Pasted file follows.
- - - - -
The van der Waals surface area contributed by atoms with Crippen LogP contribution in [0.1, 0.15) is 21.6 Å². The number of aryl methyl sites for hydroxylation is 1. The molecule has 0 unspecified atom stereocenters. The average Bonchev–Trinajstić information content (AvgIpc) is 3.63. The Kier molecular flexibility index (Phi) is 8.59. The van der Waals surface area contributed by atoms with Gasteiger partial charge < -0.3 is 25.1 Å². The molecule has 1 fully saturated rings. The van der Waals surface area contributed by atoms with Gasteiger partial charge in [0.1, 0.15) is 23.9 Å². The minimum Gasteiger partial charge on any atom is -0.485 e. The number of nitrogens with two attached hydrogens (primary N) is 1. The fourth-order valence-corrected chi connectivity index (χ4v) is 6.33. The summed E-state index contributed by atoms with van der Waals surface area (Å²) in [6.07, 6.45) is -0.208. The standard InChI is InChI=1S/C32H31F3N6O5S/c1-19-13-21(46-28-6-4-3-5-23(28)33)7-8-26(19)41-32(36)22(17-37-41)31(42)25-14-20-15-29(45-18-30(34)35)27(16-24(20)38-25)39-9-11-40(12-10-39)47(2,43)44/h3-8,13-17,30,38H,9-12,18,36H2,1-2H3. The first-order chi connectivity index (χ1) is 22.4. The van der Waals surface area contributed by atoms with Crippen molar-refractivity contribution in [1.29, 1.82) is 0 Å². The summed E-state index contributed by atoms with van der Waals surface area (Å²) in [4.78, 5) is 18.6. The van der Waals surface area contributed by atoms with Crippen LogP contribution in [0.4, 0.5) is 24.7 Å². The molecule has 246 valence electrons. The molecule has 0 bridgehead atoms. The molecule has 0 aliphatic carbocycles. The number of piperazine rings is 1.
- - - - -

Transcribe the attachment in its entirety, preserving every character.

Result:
The van der Waals surface area contributed by atoms with Crippen LogP contribution in [0.1, 0.15) is 21.6 Å². The number of aryl methyl sites for hydroxylation is 1. The molecule has 0 unspecified atom stereocenters. The average Bonchev–Trinajstić information content (AvgIpc) is 3.63. The Kier molecular flexibility index (Phi) is 8.59. The van der Waals surface area contributed by atoms with Gasteiger partial charge < -0.3 is 25.1 Å². The molecule has 1 fully saturated rings. The van der Waals surface area contributed by atoms with Gasteiger partial charge in [0.1, 0.15) is 23.9 Å². The minimum Gasteiger partial charge on any atom is -0.485 e. The number of nitrogens with two attached hydrogens (primary N) is 1. The fourth-order valence-corrected chi connectivity index (χ4v) is 6.33. The summed E-state index contributed by atoms with van der Waals surface area (Å²) in [6.07, 6.45) is -0.208. The standard InChI is InChI=1S/C32H31F3N6O5S/c1-19-13-21(46-28-6-4-3-5-23(28)33)7-8-26(19)41-32(36)22(17-37-41)31(42)25-14-20-15-29(45-18-30(34)35)27(16-24(20)38-25)39-9-11-40(12-10-39)47(2,43)44/h3-8,13-17,30,38H,9-12,18,36H2,1-2H3. The first-order chi connectivity index (χ1) is 22.4. The van der Waals surface area contributed by atoms with Crippen molar-refractivity contribution in [1.29, 1.82) is 0 Å². The summed E-state index contributed by atoms with van der Waals surface area (Å²) in [4.78, 5) is 18.6. The van der Waals surface area contributed by atoms with Crippen LogP contribution in [0.4, 0.5) is 24.7 Å². The molecule has 246 valence electrons. The molecule has 0 bridgehead atoms. The molecule has 0 aliphatic carbocycles. The number of piperazine rings is 1.